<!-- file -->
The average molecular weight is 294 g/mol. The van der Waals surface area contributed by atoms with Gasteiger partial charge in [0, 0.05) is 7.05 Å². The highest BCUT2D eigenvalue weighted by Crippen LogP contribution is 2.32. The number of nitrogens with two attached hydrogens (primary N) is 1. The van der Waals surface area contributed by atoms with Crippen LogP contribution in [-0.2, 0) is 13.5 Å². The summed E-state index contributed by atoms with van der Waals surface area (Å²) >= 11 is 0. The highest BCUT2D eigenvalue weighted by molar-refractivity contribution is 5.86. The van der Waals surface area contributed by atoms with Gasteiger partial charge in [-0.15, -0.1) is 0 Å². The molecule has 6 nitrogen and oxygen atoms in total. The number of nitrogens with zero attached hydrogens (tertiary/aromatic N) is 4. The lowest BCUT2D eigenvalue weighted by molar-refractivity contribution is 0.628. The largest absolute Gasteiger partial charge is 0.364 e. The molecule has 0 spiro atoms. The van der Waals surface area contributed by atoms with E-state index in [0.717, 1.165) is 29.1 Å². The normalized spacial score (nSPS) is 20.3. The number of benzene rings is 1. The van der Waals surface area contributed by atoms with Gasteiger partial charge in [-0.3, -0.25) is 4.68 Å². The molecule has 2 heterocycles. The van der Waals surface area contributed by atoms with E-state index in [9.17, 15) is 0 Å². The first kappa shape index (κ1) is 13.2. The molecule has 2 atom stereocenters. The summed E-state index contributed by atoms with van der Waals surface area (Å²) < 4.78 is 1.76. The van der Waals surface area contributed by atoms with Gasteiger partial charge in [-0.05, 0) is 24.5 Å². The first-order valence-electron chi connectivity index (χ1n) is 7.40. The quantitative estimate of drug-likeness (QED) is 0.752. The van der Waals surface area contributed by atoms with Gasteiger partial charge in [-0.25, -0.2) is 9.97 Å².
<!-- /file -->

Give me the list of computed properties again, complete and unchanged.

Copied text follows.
The average molecular weight is 294 g/mol. The van der Waals surface area contributed by atoms with Gasteiger partial charge in [0, 0.05) is 7.05 Å². The highest BCUT2D eigenvalue weighted by Crippen LogP contribution is 2.32. The number of nitrogens with two attached hydrogens (primary N) is 1. The van der Waals surface area contributed by atoms with Crippen LogP contribution in [-0.2, 0) is 13.5 Å². The summed E-state index contributed by atoms with van der Waals surface area (Å²) >= 11 is 0. The highest BCUT2D eigenvalue weighted by molar-refractivity contribution is 5.86. The van der Waals surface area contributed by atoms with Gasteiger partial charge in [-0.15, -0.1) is 0 Å². The molecule has 6 nitrogen and oxygen atoms in total. The number of nitrogens with zero attached hydrogens (tertiary/aromatic N) is 4. The lowest BCUT2D eigenvalue weighted by molar-refractivity contribution is 0.628. The largest absolute Gasteiger partial charge is 0.364 e. The molecule has 0 spiro atoms. The van der Waals surface area contributed by atoms with E-state index in [0.717, 1.165) is 29.1 Å². The normalized spacial score (nSPS) is 20.3. The number of benzene rings is 1. The van der Waals surface area contributed by atoms with Gasteiger partial charge in [-0.3, -0.25) is 4.68 Å². The molecule has 2 heterocycles. The van der Waals surface area contributed by atoms with E-state index in [9.17, 15) is 0 Å². The first kappa shape index (κ1) is 13.2. The molecule has 2 atom stereocenters. The summed E-state index contributed by atoms with van der Waals surface area (Å²) < 4.78 is 1.76. The van der Waals surface area contributed by atoms with Gasteiger partial charge in [-0.05, 0) is 24.5 Å². The first-order valence-electron chi connectivity index (χ1n) is 7.40. The quantitative estimate of drug-likeness (QED) is 0.752. The van der Waals surface area contributed by atoms with Gasteiger partial charge in [-0.25, -0.2) is 9.97 Å².